He is a Mighty, Strong Duke, and appeareth in the Form of an hurtful Angel riding on an Infernal Beast like a Dragon, and carrying in his right hand a Viper. Thou must in no wise let him approach too near unto thee, lest he do thee damage by his Noisome Breath. Wherefore the Magician must hold the Magical Ring near his face, and that will defend him. He giveth true answers of things Past, Present, and to Come, and can discover all Secrets. He will declare wittingly how the Spirits fell, if desired, and the reason of his own fall. He can make men wonderfully knowing in all Liberal Sciences. He ruleth 40 Legions of Spirits.
Such is the temptation of the devil - he drips away at the minds of weak people. And none are weaker, it seems, than the Daily Mail journalist:
Crowley, who was born into an upper-class British family in 1875, styled himself as 'the Great Beast 666'. He was an unabashed occultist who, prior to his death in 1947, revelled in his infamy as 'the wickedest man in the world'.
His form of worship involved sadomasochistic sex rituals with men and women, spells which he claimed could raise malevolent gods and the use of hard drugs, including opium, cocaine, heroin and mescaline.
To be honest - as the hat tells us - Crowley was rather more of a libertine than he was ever an adherent of some evil faith. Indeed the motto of the Ordo Templi Orientis - "do what thou wilt" - rather makes this clear! These organisations barely merit the term religion or cult and the 'beliefs' are syncretic making connections between ancient myths, christian iconography and supposed gnostic insight. And for many these secret (or rather secretive) groups fascinate with their combination of the slightly naughty with an esoteric justification for such naughtiness.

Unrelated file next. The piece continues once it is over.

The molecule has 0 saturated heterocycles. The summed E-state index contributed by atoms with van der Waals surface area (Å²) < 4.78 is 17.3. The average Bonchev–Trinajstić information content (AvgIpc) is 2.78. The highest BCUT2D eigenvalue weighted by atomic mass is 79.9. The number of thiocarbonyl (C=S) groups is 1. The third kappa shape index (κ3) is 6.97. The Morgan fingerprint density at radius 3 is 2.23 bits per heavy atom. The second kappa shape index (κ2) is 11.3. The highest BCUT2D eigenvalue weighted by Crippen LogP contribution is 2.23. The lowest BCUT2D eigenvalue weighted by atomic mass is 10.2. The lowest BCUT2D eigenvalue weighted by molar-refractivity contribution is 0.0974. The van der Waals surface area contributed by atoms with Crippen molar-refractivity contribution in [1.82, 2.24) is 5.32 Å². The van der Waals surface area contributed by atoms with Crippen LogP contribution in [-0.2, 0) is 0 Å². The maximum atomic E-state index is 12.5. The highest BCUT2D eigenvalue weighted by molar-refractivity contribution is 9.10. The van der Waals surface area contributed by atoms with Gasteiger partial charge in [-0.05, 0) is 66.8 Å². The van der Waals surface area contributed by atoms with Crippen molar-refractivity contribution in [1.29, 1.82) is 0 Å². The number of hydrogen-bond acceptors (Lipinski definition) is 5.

It has always seemed to me that Aleister Crowley, for all the occultist guru status laid on him by modern ODO followers, was chiefly interested in such mish-mash religiosity because it excused his rampant (and not especially choosy) sex drive. Terms like the "wickedest man in the world" were more or less self-penned - Crowley revelled in the symbols, candles and drugs far more than in any sincere belief in the strictures of the ODO scriptures, many of which he wrote himself anyway.
Such decadence and libertinism appeals to a certain sort of person - perhaps the wayward child of rockstars or someone similarly blessed with the means to pursue a debauched lifestyle without recourse to doing any real work. After all, Crowley was just such a person and so, it seems is Peaches Geldof:
Given her own dabbling in heroin and casual sex, particularly during a rootless period when she lived in Los Angeles a few years ago, it is perhaps natural that the troubled offspring of Bob Geldof and Paula Yates should be attracted to such a liberal school of thought.
It seems to me that the Order in question appeals precisely because of the heroin and casual sex rather than because of some supposed "satanic" ritual. But - as the Daily Mail find - there's always one person who is prepared to believe that these are evil sectarians who do human sacrifice:
A former FBI agent, Ted Gundersen, who investigated Satanic circles in LA, found that Crowley’s teachings about 'raising demons to do one’s bidding' suggested human sacrifice, preferably of 'an intelligent young boy'.
This is placing altogether too much credence on the ravings of a drugged up libertine - a creative and clever drugged up libertine but still a drugged up libertine. And we shouldn't be surprised that the secret club purporting to descend from Crowley's little clique appeals to modern day drugged up libertines, should we?
Finally though we need to be clear - the Ordo Templi Orientis, the Order of the Golden Dawn or any of the other cranky pseudo-masonic clubs associated with Aleister Crowley are not devil worshippers. Mad, bad and dangerous to know maybe but not satanists.
And as ODO's UK leader points out:
...his is the only religion that sends people a letter of congratulations when they decide to leave